You know the debate over public schools in Dallas has gone squirrely when retired teacher and education activist advocate Bill Betzen stands before the City Council and offers implicit approval of Mike Miles' tenure as DISD superintendent.
Betzen, speaking in advance of a council discussion on the home-rule proposal for DISD, stopped well short of endorsing Miles, but he argued that the district is moving in the right direction -- graduation rates have risen for five consecutive years now -- and can continue to do so without fundamentally changing the district's structure.
The man who followed Betzen at the microphone, an East Dallas resident named David Lee, agreed.
"I don't always agree with Superintendent Miles, but we both agree that governance changes are not required" to enact reforms.
This seems as good a time as any to float a conspiracy theory we've been chewing on: What if this whole home-rule debate, with its shadowy rich donors, its embarrassingly ham-fisted rollout, its inchoate and eminently demonizable goals, was cooked up just to take the heat off Miles?
Think about it. When was the last time you read about Miles screwing up? Probably back when he narrowly escaped with his neck following the Coggins report.
We Believe Local Journalism is Critical to the Life of a City
Engaging with our readers is essential to the Observer's mission. Make a financial contribution or sign up for a newsletter, and help us keep telling Dallas's stories with no paywalls.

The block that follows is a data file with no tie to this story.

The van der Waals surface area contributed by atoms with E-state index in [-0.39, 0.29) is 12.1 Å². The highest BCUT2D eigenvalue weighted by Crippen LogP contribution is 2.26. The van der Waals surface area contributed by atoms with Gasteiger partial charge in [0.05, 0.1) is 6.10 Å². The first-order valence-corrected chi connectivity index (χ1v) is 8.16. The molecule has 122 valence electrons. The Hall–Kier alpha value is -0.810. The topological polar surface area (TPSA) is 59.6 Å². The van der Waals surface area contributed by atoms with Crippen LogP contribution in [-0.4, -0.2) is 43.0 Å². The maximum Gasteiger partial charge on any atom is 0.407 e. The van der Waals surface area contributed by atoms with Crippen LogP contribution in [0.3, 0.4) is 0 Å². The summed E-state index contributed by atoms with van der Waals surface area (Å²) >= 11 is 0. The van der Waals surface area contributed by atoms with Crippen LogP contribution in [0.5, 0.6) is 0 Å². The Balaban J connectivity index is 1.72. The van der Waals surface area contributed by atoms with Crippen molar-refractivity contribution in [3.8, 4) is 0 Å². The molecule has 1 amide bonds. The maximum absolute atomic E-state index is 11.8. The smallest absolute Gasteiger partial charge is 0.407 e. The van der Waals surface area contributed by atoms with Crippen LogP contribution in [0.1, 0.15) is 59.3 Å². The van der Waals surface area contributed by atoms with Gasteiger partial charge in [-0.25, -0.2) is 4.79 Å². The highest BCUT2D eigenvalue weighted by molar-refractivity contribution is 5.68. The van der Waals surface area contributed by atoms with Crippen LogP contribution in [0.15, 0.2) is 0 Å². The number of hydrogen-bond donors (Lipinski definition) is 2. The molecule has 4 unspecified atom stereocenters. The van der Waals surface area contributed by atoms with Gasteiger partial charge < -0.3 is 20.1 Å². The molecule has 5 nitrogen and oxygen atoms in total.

Support Our Journalism
Since then, crickets. Even DISD Blog, the repository of anonymous district insiders' anti-Miles jeremiads, hasn't published an article critical of Miles since February 20, and that was a half-hearted attempt to blame him for a child-molesting teacher at Marsh Middle School. Even the performance-pay initiative Miles will be rolling out in the months to come has been subsumed by the furor over home rule.
Could be that this is just a new superintendent finally finding his footing, but the Miles we know and love to hate can't go six weeks, much less six months, without stepping in something that's deep enough for critics to make a fuss over. Isn't the much simpler explanation that Miles and his allies crafted a plan to spend hundreds of thousands of dollars on a signature-gathering campaign, bring Mayor Mike Rawlings to the verge of tears and allow several important rich people to be portrayed as incompetent wannabe oligarchs all in the interest of diverting attention away from his controversial tenure?
The answer, of course, is that no, that would be stupid, But intentional or not, the effect has been the same. Miles need only tell The Dallas Morning News that he's opposed to home-rule and he becomes maybe not a good guy but at least not an active threat. For Miles, that counts as progress.
Send your story tips to the author, Eric Nicholson.